Scientist Claims New Fiber Could Cut Risk of Crohn's Disease

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A Purdue University scientist trying to solve a general digestive problem ended up creating a new type of fiber. He believes its use might improve overall digestive health and cut the risk of developing Crohn's disease, colon cancer, irritable bowel syndrome, and diverticulosis. As a Crohn's patient, I find this discovery intriguing but perhaps wishful thinking.

Researchers maintain that the body digests the custom fiber more slowly than it does other types of fiber, according to Medical News Today. Its developer, Purdue food scientist Bruce Hamaker, says the slower digestion of the patent-pending fiber could reduce digestive intolerance.

Hamaker initially focused on investigating dietary fiber intolerance. He indicates that it's primarily the byproduct of rapid fermentation produced when bacteria pull energy out of fiber. It affects most people to varying degrees.

One product of the fermentation process is butyrate. It has an anti-inflammatory effect on the body and feeds cells in the lining of the large intestine. The new fiber manufactures large amounts of butyrate as it travels through the digestive tract.

A common site of colon cancer, diverticulitis, and ulcerative colitis is the descending colon. As the new fiber moves through the gut, it passes through this area. The fiber's design allows scientists to target a therapeutic effect to specific areas.

This fiber has been tested in two clinical trials with human subjects at Chicago's Rush University Medical Center. The trials concluded that people tolerate Hamaker's designer fiber without any side effects and better than they tolerate psyllium, a substance often used in high-fiber foods.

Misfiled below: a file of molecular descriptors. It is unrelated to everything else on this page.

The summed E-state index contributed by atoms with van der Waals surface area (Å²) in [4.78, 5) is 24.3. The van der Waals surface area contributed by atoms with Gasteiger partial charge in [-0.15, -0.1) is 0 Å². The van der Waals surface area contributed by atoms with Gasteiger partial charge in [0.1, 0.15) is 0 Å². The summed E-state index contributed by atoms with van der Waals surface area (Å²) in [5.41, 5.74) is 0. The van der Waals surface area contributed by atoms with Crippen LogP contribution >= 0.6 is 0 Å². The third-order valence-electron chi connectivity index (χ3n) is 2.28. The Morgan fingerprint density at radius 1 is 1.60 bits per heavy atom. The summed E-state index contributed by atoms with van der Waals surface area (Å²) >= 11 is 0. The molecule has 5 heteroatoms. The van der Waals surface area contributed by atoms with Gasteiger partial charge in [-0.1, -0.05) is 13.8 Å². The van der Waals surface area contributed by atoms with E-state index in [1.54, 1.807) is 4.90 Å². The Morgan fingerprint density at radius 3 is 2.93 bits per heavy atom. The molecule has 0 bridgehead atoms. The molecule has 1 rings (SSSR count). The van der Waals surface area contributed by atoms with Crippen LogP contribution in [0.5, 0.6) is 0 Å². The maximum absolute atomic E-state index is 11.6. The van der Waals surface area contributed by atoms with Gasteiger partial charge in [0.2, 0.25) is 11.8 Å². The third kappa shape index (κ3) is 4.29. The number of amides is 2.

Crohn's, an incurable inflammatory bowel disease that can develop in any part of the digestive tract from mouth to anus, affects approximately 700,000 Americans, according to the Crohn's & Colitis Foundation of America. While its exact cause remains unknown, researchers believe it's the end product of an abnormal immune reaction. Many patients have close relatives with the disease or its cousin, ulcerative colitis. Environmental factors might also be a culprit.

The immune reaction causes the body to attack substances normally harmless or even benign, says the National Digestive Diseases Information Clearinghouse. The result is inflammation.

Since Crohn's disease occurs in various parts of the digestive tract, the fiber's benefit to patients with the disorder apparently is its overall anti-inflammatory effect. The disease waxes and wanes. During flare-ups and after several Crohn's surgeries, there are times when I must avoid fiber. One interesting question about the new product is how it might help patients in similar circumstances as far as preventing additional flare-ups.

The Purdue Office of Technology Commercialization has exclusively licensed the fiber to Nutrabiotix LLC, which is a Purdue Research Park-based firm. If claims that the discovery could cut the risk of Crohn's disease and other digestive illnesses are sound, the product might eventually be available in various consumer markets.

Vonda J. Sines has published thousands of print and online health and medical articles. She specializes in diseases and other conditions that affect the quality of life.

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